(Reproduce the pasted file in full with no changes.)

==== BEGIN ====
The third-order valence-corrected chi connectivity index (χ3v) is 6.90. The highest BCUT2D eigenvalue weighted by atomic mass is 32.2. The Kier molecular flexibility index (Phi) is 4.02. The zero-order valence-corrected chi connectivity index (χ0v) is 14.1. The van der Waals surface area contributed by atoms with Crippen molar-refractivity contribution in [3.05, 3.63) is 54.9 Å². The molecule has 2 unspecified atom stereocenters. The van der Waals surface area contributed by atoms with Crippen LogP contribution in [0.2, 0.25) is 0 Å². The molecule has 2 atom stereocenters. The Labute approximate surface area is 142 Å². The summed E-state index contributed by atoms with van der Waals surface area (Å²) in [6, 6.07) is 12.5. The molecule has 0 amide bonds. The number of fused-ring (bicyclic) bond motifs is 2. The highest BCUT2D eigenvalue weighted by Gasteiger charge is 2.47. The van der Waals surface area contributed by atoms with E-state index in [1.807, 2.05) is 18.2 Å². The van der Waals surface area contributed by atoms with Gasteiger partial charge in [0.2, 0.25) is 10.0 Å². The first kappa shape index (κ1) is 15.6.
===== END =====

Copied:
The third-order valence-corrected chi connectivity index (χ3v) is 6.90. The highest BCUT2D eigenvalue weighted by atomic mass is 32.2. The Kier molecular flexibility index (Phi) is 4.02. The zero-order valence-corrected chi connectivity index (χ0v) is 14.1. The van der Waals surface area contributed by atoms with Crippen molar-refractivity contribution in [3.05, 3.63) is 54.9 Å². The molecule has 2 unspecified atom stereocenters. The van der Waals surface area contributed by atoms with Crippen LogP contribution in [0.2, 0.25) is 0 Å². The molecule has 2 atom stereocenters. The Labute approximate surface area is 142 Å². The summed E-state index contributed by atoms with van der Waals surface area (Å²) in [6, 6.07) is 12.5. The molecule has 0 amide bonds. The number of fused-ring (bicyclic) bond motifs is 2. The highest BCUT2D eigenvalue weighted by Gasteiger charge is 2.47. The van der Waals surface area contributed by atoms with E-state index in [1.807, 2.05) is 18.2 Å². The van der Waals surface area contributed by atoms with Gasteiger partial charge in [0.2, 0.25) is 10.0 Å². The first kappa shape index (κ1) is 15.6.